Actors, Institutes, and Journals as Cornerstones for the Interwar Development of Comparative Law in Ibero-America, by A Parise

Law is rarely shaped after one single occurrence. Multiple actors, institutes, and journals, for example, can trigger different mutations, even motivating paradigmatic shifts. Occurrences are indeed tesserae of a mosaic. A collective understanding can be attained by looking at a number of occurrences, ultimately helping to explain a paradigmatic shift. This blog entry discusses actors, institutes, and journals from Ibero-America that served as noble stones before World War I. A look into the dialogues and narratives that emerged in that part of the world contributes to unveil some of the main traits around the development of comparative law, assisting in attaining a context enabling more in-depth understandings of the events that followed during the Interwar period. A case in point is the establishment of an Ibero-American Institute – the Instituto Iberoamericano de Derecho Positivo Comparado (Ibero-American Institute) – which was a forerunner in the field and was able to outreach to comparatists by means of a journal.

Building a Comparative Law Mosaic

Institutes and journals served as forums, resulting in a paradigmatic shift in the disciplinary development of comparative law. A comparative legal historical approach to these institutes and journals, and to the comparatists that interacted within them, serves as a reminder that narratives and uncontested dogmas ought to be challenged. Actors nurtured the efforts of the institutes and journals and shared some common traits (e.g., cared for otherness, valued translations, welcomed émigrés), being innovative and having the ability to trigger synergy. They were able to move forward towards the materialisation of a comparative law mosaic. Actors (e.g., Enrique Martínez Paz from Argentina, and John H. Wigmore from the USA), institutes, and journals ultimately helped to leave ostracism behind and to build bridges, within and beyond Ibero-America. For example, comparative law institutes spread on both sides of the Atlantic Ocean during the Interwar period, following earlier efforts that paved the way for the development of comparative law. The Ibero-American Institute was established in Madrid in 1908 with the objective of exploring comparative approximations that dealt with legislative developments in the area of private law. Although it faded away during the Interwar period (Morán 2001, 494), it was an early effort that would pave the way for other endeavours that aimed to develop comparative law during the decades that followed.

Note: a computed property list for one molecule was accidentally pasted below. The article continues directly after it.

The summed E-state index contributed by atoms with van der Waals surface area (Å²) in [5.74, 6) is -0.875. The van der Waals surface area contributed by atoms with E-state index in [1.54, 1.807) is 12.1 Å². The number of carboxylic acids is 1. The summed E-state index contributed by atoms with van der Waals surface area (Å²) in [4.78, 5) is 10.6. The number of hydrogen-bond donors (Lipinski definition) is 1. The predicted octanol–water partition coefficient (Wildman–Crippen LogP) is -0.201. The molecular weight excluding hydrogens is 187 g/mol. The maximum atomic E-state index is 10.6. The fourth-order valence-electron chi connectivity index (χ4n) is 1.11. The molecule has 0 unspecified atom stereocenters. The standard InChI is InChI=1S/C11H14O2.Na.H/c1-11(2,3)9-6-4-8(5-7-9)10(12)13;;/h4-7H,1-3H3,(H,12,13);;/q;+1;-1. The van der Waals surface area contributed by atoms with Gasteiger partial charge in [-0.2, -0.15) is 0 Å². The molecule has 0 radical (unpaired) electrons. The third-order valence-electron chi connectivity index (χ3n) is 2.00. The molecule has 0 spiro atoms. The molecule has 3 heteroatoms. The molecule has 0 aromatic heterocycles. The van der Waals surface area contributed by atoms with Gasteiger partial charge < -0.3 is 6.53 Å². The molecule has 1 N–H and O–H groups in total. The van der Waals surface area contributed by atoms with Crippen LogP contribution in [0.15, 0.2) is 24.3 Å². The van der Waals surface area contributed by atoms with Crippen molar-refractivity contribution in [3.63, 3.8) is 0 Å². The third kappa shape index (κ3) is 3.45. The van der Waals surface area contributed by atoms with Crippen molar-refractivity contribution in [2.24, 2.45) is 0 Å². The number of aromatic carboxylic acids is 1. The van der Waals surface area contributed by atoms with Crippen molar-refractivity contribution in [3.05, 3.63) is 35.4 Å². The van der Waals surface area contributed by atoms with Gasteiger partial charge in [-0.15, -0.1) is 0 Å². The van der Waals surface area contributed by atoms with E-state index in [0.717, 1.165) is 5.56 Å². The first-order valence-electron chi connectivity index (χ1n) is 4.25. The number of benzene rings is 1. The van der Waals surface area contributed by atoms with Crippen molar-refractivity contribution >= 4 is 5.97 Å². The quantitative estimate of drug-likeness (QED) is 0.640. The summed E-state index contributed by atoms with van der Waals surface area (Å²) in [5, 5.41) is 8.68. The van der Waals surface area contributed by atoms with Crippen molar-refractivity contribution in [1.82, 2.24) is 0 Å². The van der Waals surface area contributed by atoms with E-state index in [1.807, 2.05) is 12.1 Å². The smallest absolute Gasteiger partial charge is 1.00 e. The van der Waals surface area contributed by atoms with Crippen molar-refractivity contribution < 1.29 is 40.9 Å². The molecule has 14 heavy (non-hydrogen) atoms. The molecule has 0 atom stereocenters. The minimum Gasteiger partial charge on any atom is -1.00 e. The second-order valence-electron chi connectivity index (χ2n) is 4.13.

Outreaching to other Jurisdictions

Actors, such as Spaniards Alejo García Moreno and Gumersindo de Azcárate, were amongst the founders of the Ibero-American Institute (s.n. 1909, 979-980). García Moreno was a law professor and publicist, while Azcárate was well read in the Americas and had engaged in epistolary exchanges with Wigmore (Clavero 1997, 31; Petit 2018, xxi, lvii, lxxviii, lxxx). The Ibero-American Institute aimed to capitalise the interest that was growing on the Latin world, which was even referred at that time as the “psychosis of the Latin world” (s.n. 1909, 979). That 1908 effort expected to create and disseminate knowledge on comparative law, nurturing the dialogue amongst actors (s.n. 1909, 980). It further aimed to establish delegations in jurisdictions of the Americas and Asia, where the Iberian influence had reached, including, but not limited to, Argentina, Brazil, Chile, Cuba, Mexico, Venezuela, and the Philippines (Clavero 1997, 43). The Ibero-American Institute devoted efforts to act as a forum to offer answers to pressing legal questions and to publish a journal informing on legislative developments, with a special care for events in the region (s.n. 1909, 980). The latter effort materialised, while the former seemed not to have fully blossomed (Clavero 1997, 45).